In the second leg, the NASA satellite map with numerous vermilion spots marking crop-burning sites has again conveniently shifted media focus away from the city to the rural hinterland. Diagnosis has been prioritised over action, and in spite of apps that give us daily updates to real-time dashboards spatially visualising our misery, there has been little tangible effort at addressing the internal contradictions of air pollution in Delhi. In a paradox that truly defines India, farmers are being goaded by policies to provide food security, ensure groundwater conservation, and now, protect Delhi from pollution, while Delhi elites are required to do nothing. The other irony is that Delhi's environment is repeatedly being rescued by judicial interventions and not by its elected representatives. Delhi needs radical policies more car-free zones, increased taxation on sale of private vehicles, clampdown on illegal parking and making a garage a prerequisite for car purchase. It is time that we acknowledge that smog is only a symptom. What Delhi suffers from in reality is irresponsible consumption and urban misgovernance.
The diagnostic lens: A paper in the Indian journal Current Science suggests an unexpected cause for the inflammatory brain disease encephalitis found in Malkangiri district of Odisha. For many years, this recurring outbreak, which killed over 100 children last year, was thought to be due to the Japanese encephalitis (JE) virus. Now researchers say it was likely due to the consumption of a wild bean, called Bada Chakunda, which grows freely in the region. Like several natural toxins, the anthraquinones in the bean don't harm healthy people, but cause fatal dysfunction of the liver, heart and brain in underfed children. This finding draws on the researchers' previous work in Uttar Pradesh's Saharanpur district, where too a recurrent encephalitis outbreak was traced to this bean. While more data may be needed to confirm this link, it is clear the Malkangiri scourge wasn't JE. This is only the latest in a series of such investigations in which suspected pockets of JE turned out to be something else
An illness around for three decades in U.P.'s Gorakhpur turned out, primarily, to be scrub typhus last year, while epidemics in Bihar's Muzaffarpur were linked to lychee consumption, again among emaciated children. In all these cases, the suspicion of JE, though the epidemiology and symptoms didn't match, delayed the discovery of the cause. Why does this keep happening? One answer is that JE was indeed the biggest cause of encephalitis in India for decades, and today the public health diagnostic machinery is built around this illness. But as JE vaccination rates have grown, incidence has shrunk, and a host of other causes of encephalitis, like dengue, scrub typhus, herpes simplex and the West Nile virus, have emerged to the forefront. Yet, investigating agencies such as the National Centre for Disease Control and the National Institute of Virology have persisted in focussing on JE. Another problem is the archaic format in which encephalitis is reported to the government.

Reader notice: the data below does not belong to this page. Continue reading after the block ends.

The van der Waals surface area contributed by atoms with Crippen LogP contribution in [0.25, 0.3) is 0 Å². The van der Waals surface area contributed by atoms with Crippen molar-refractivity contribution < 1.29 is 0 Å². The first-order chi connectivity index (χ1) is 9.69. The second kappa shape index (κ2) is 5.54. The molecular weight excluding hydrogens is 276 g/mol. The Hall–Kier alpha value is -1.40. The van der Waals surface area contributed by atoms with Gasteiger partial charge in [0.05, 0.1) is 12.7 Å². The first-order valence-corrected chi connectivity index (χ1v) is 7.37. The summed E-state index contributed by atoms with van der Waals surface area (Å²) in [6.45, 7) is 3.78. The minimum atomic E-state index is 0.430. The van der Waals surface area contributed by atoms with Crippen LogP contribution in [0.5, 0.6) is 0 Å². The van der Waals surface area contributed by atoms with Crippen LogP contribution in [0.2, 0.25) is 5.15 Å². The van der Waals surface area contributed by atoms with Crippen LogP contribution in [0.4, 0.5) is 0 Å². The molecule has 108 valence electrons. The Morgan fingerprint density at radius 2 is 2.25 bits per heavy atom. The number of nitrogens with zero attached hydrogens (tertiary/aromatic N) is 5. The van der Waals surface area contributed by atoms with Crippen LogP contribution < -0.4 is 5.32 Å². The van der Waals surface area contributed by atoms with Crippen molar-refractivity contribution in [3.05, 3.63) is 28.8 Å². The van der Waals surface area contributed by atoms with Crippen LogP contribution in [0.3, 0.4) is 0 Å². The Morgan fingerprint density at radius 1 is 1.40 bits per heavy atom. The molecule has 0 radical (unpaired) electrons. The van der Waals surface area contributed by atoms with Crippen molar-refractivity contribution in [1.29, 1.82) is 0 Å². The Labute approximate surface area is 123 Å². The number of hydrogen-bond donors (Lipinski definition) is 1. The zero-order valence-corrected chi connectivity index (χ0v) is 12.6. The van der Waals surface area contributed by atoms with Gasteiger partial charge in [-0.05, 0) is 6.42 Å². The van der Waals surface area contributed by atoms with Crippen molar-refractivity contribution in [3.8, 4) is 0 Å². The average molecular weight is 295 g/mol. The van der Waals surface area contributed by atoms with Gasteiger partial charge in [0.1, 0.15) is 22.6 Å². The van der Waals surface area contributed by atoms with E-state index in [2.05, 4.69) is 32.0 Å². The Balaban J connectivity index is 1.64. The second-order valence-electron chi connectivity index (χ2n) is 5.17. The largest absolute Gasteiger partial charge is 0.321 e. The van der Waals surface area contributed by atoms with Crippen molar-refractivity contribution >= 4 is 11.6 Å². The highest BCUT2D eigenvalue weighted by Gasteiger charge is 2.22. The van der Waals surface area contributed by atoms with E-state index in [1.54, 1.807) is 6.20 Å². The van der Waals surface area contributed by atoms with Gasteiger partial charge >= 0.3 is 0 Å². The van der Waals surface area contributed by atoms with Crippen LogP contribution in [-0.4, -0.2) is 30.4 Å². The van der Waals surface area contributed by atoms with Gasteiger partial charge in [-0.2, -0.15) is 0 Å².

This too is a relic of the pre-JE-vaccination era. Under this format, if an encephalitis case cannot be confirrmed as JE, doctors tag it as Acute Encephalitis Syndrome (AES), a term that has now crept into medical literature. But AES is no diagnosis, just a temporary label for different unnamed diseases. Classifying them all under one head gives doctors the false sense of security of having pinpointed the illness, the researchers behind the Malkangiri finding argue. It is time for Indian investigators to update their understanding of encephalitis and look at outbreaks through a wider lens. If JE made 2,043 Indians sick this year, the mysterious AES is reported to have affected six times as many. A fixation with JE means the numerous patients in the second group may never get a diagnosis.
Post-poll 'chalphal' in Nepal The word 'chalphal' in Nepali means more than a discussion; it implies an interminable discussion, often for the sake of it, to a point where in the heat and dust of arguments the way forward gets obscured. Nepali politicians revel in this pastime. The post-election 'chalphal' currently underway in Kathmandu, unless resolved with maturity, wil lead to heightened polarisation in a society that has been in search of political stability for nearly three decades. This has been a watershed year when Nepal successfully conducted three elections- the local body elections after two decades between May and September, followed by the first federal and provincial elections, under the new Constitution, in November-December. The elections were reasonably peaceful and the results have been accepted by all political parties but government formation remains uncertain.